Turere Falls adventure

 

More photos from Tony

Route

Turere-33Saturday 9.25 hours – Carpark to Mt McKerrow via Clay Ridge track, about 1km north of Mt McKerrow go down the first SE tending ridge and drop into Turere stream about 200m above the sidestream coming off pt 586 on the Whakanui track. Walk downstream about 150m until you reach the top of the waterfall.  Climb back onto the true right bank and around until you can pop into the Turere Stream about 50m below the sidestream coming off pt 586 on the Whakanui track. Walk back to the base of the waterfall. Admire. Go up the sidestream coming off pt 586 on the Whakanui track and walk up it for about 20m, then scramble up the true left bank onto the ridge, follow this up to the Whakanui track. Take the Whakanui track down to the Orongorongo valley and follow the valley down to Paua hut.


The trip report

The trip plan promised much adventure  – Turere waterfall, off-track tramping, camping in the kiwizone to see kiwis, a fire at the solstice and possibly brunch in Petone.

Turere-14There was also a compulsory extra piece of gear on the gear list: an adventure hat! Since the forecast wasn’t particularly summery, I decided that my beanie would suffice as my adventure hat. It had already had a few adventures so was probably up for another one. I was a bit concerned when we picked up Tony because he was hatless – would this jinx our chances of having an adventure?

We set off up Clay Ridge at an adventurous medium pace and stopped to admire Mister Tree, a towering rimu that Tony had befriended on dog-running  days. With the wind getting more blustery, Tony gave us some cloud and weather instruction as we followed the ridge all the way to Mt McKerrow. We dropped into the bushes in the lee of the wind to have lunch and scan the map for the route to take down to Turere stream. It was quite cold so we all had on our adventure hats.

Turere-21Despite this map-studying, we left the main ridge a bit early…just so we had a mini adventure to bush bash through rotten bush debris to our descent ridge. On it we found a well- travelled kiwi trackers path- not what we were expecting for our adventure. This ended around the 600m contour, so we took a small northern spur and descended quickly to the stream.  There was a deep pool to skirt round, so we climbed up and around it. Megan took  a different  route off this detour and we heard her land with a splash and a giggle in the stream. Tony and I avoided the wet re-entry.

Turere-27Soon we heard the waterfall and went to peek over the slippery edge…it looked dramatic and high. There was a log jammed above it, so potentially it could be abseiled. We climbed onto the true right bank above the waterfall and skirted around it for a few hundred meters, to pop out beneath it using a cunning descent found by Tony. The waterfall definitely had the wow factor, and a deepish looking pool at the bottom, so it would be a good summer swimmable adventure.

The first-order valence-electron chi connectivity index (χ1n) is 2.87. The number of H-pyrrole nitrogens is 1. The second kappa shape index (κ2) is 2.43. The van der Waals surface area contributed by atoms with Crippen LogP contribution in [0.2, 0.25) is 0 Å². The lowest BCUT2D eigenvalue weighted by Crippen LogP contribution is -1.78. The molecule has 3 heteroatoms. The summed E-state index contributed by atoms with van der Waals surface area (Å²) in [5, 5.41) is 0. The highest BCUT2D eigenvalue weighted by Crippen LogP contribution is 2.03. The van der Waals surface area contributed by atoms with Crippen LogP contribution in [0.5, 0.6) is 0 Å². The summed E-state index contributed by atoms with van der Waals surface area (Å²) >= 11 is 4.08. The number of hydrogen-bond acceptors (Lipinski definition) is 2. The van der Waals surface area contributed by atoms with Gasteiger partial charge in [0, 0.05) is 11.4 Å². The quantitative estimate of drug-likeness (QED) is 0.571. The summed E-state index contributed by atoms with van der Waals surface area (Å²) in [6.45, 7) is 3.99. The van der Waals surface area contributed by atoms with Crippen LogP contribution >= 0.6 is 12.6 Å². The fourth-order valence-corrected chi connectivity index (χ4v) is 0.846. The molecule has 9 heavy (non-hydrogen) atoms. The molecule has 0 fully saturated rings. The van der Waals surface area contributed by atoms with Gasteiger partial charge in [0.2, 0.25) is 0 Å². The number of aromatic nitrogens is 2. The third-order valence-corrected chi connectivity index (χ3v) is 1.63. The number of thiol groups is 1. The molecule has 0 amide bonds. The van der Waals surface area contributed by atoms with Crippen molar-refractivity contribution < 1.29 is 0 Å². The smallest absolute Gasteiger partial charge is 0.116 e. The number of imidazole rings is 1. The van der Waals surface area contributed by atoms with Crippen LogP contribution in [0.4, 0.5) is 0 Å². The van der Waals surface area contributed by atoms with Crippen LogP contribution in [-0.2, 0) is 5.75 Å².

Turere-31But now it was raining, so we set off up the sidestream and up the faint trail on the ridge on its true left to the Whakanui track. At the Whakanui track at 4pm, we guestimated the time it would take to get to Paua hut and set off down the slippery track. We all went for slides on this track, and Tony’s slide was well executed in the ear-first style but with a painful landing on a tree trunk. As we came onto the Orongorongo flats in the dark, we sighted the first kiwi for the night…a yellow wooden one welcoming us to the kiwi zone. So we took a photo just in case it was the only kiwi we encountered.

Turere-38We meandered briskly down the Orongorongo valley, grateful that the rain had stopped. By 6:20, we were getting close to Paua hut as a procession of torches came towards us – Sarah (leader of the EM tramp) and Mike Gilbert (camped with friends near the hut) had come looking for us, just in case our adventure had become an epic.

Megan had decided to test the recipes in the club recipe book, so we cooked a bean dish with potato in the hut….ok, but not as exciting as desert sounded– S’mores, a new culinary adventure for me. We were a bit undecided about crashing Mikes party to cook our smores on his bonfire. After putting up our tents, temptation won. We joined Mikes group and a few of the EM group at the bonfire, feasting on smores and learning about all the delicacies that could be created with sticks, kransky, bacon and random ingredients like chocolate and marshmallows. Alcohol is an optional extra that may aid creativity or be useful as hand cleaner. You may find the recipes in the third edition of the WTMC cookbook.

Turere-59At the late hour of 9:45, despite the smoreful sugar high, I was tired. Soon I was sound asleep, dreaming of sqwaking kiwis.

At 7:30 Sunday, I woke to the sound of Sarah leading her group off to scale Mt Mathews. Megan asked me if I’d heard the kiwi sqwaking loudly just outside the tent during the night…no, only the one in my adventurous dream.

Turere-61It was a bit drizzly and the last promised adventure of brunch in Petone was more appealing than a soggy scrub bash above Paua hut. After a leisurely breakfast we headed off to Cattle Ridge for a short walk back to the van and a short drive to refuel with French toast with maple syrup. After brunch we regretfully took off our adventure hats and headed back to Wellington.

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